1863]. · [N.p., but likely St. Louis
Marmaduke, aided by other Confederate units led by Joseph O. Shelby, and Sterling Price and others attempted to lay claim to Missouri in 1861; they were unsuccessful, but did not acknowledge defeat. Marmaduke planned his return for spring of 1863, confident that secessionist-minded Missourians would rally to his banner and he could make a decisive move on Jefferson City and even St. Louis. He needed the help: at the beginning of the raid Marmaduke had about 5,000 troops, of which 1,200 were unarmed and 900 were unmounted, and he hoped to resupply at Patterson and Bloomfield. He divided his forces, and sent 2,000 against Patterson, the furthest south in a string of fortified outposts in southeastern Missouri. Marmaduke's troops had the element of surprise initially, approaching Patterson and its small garrison of about 400 troops, commanded by Col. Edwin Smart. Marmaduke's men captured Smart's pickets but revealed themselves soon after, as over-eager artillery troops started firing before the infantry could get into place. Smart sent out a battalion under Major Wood to hold off the Confederates while he prepared his troops and supply trains for retreat.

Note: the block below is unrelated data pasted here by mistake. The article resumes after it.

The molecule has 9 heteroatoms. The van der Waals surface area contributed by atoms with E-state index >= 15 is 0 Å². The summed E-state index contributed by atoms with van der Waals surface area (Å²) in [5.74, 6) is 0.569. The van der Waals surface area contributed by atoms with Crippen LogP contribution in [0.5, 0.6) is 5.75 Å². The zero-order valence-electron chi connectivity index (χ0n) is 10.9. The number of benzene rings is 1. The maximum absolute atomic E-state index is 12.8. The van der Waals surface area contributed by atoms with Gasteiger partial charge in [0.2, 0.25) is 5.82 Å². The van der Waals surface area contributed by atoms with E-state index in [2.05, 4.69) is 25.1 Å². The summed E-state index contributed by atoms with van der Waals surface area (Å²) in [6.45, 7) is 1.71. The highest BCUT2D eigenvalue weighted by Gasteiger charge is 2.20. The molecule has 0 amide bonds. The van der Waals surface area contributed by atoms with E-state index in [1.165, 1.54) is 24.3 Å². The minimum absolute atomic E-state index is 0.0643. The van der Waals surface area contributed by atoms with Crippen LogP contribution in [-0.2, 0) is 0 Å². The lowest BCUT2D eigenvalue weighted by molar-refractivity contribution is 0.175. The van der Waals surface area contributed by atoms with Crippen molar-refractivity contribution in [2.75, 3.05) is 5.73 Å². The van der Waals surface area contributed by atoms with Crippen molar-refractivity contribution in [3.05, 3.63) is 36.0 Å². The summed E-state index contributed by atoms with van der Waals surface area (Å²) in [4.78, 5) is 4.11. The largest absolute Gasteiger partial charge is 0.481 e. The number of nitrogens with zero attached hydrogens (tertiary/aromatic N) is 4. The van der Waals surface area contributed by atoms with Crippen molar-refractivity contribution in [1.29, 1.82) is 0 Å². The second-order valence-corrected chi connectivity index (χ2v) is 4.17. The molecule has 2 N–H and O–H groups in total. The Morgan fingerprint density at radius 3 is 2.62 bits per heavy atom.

In the text of this broadside, Smart reports that Wood "held them in check, and skirmished them into town....Before I left the town I destroyed what stores I could not bring away. Nothing fell into the hands of the enemy." Marmaduke pursued them to Big Creek, about eight miles west of Patterson, and Smart writes: "The engagement was severe in the extreme, often fighting hand to hand. At Big Creek they got in my front, and attempted to cut off my retreat, but I forced my way and formed on this side of the Creek. The enemy did not renew the engagement." Smart lost about fifty troops, including Major McConnell. Marmaduke failed to obtain any military stores at Patterson or during his subsequent raid at Bloomfield and no sympathetic Missourians joined his cause; the raid was a failure, and confirmed that while Missouri was no Union stronghold, neither was it interested in furthering the Confederate cause.
This broadside bears no imprint, and the place of printing is unknown, but the tone of the text and the fact that the news arrived so quickly indicates that it might have been printed in St. Louis. No copies of this broadside are listed in OCLC. Such broadsides bearing news of the Civil War in the Trans-Mississippi West are rare, and shine an important spotlight on an often- neglected aspect of Civil War history. (Inventory #: WRCAM55392)